As I like to say, even though I've never been to a rodeo or even watched one, even though I would probably fucking hate rodeos: this isn't my first time at the rodeo.
It's been interesting slogging through the past iterations of my work as I've created this one. Do you ever do that? Like, page through your high school poetry or read old .doc files in your archives? If you can bypass the attendant shame ("I thought this was good? What?") it's actually kind of interesting to watch yourself develop.
I can trace the roots of Forest North back to early 2008, over seven years ago now, newly graduated, working a job I hated for not enough money, where I would desperately scour the internet for diversion and ended up discovering that your job could be the internet. I had no idea. They don't teach you, in college, that bootstrapping lads and lasses can use their creativity and chutzpah to make money on the web.
I look back at my notes to myself and my journals from back then, and it's just so clear that I never believed that I could do it. That other people could do it, but not me. And I carried that forward, forward to my then job, to my next (miserable) job, to my first little website. There's this sense in my writing and my work, that even as I am on the internet, even as I am making money and changing lives, even as my job is indeed the internet, that I'm terrified about what happens when the training wheels come off.
And it's interesting, because looking back, I can see all that fear and speculation in every bit of every thing I did.
I was afraid of everything.
Afraid to make a mistake, afraid to be exposed as a fraud, afraid to send a wonky email out to my mailing list. (I've done that more than once now. The world didn't end.)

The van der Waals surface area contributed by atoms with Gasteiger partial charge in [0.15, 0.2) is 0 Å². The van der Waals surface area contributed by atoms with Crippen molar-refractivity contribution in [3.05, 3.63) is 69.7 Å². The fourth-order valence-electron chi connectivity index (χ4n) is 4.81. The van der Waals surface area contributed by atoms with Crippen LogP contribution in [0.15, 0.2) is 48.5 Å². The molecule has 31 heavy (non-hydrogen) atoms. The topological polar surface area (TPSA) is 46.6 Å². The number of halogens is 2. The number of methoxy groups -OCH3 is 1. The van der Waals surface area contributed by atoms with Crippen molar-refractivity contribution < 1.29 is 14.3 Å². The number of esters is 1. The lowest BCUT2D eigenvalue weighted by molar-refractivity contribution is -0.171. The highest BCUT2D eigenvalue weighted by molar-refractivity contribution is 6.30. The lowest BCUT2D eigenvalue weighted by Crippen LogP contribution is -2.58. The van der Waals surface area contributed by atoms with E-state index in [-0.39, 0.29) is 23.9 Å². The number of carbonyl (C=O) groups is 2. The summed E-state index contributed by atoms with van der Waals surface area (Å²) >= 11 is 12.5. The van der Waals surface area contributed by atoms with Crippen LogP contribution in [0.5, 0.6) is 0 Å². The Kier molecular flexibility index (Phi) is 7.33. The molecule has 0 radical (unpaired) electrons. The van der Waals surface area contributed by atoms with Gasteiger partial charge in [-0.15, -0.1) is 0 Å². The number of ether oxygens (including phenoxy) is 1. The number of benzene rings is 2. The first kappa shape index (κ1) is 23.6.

And what's even more interesting is that it worked anyway. I mean, not like Cinderella story, rags to riches bullshit, but worked in the sense that I really made a difference, was able to help, and brought a lot of value to a lot of people in the first three years of my work here.
I'm sharing this, not so I can pedestal myself, but so I can say this to you: I could not have ever made, envisioned, birthed, curated Forest North if I hadn't started dreaming seven years ago. Hadn't started bee-editing.com (who even thought of that URL? Oh yes, me.) Hadn't morphed it into eclecticeditor.com. Hadn't listened to my feelings of deep dissatisfaction with the business I'd created, wanting something more.
There's this sense, on the internet and in the writing sphere, that once you do the thing, you must love the thing. Especially if the "thing" is perceived as difficult or if luck is a factor. This is such total bullshit. You get to be unhappy, even if you're doing something everyone else wants to do. You get to be unhappy if your book is a bestseller. You get to be unhappy if you have one thousand million kajillion adoring fans. You also get to be happy.
You get to be whatever you are.
Whatever you are is data. If what you are is yearning to write a book, that's data. If you're hating the book you wrote, that's data. The data might not mean what you think it means (e.g., hating your book doesn't actually mean that it's objectively bad, yo), but it can be a key, a bit of insight, to help you understand what's going on in your life and then do something to feel a different way later.
And that's what I've been doing for seven years now, trying to understand what's going on in my life, and then doing some science to see if maybe I can feel different later. Turns out: Yep! You can.
So, welcome. Welcome to this thing I've created. To this place that is for writers and thinkers and dreamers and creatives, and most importantly, you. This place that I am no longer uncertain about. I don't yet know quite where I'm going, but I do know that I will like it when I get there.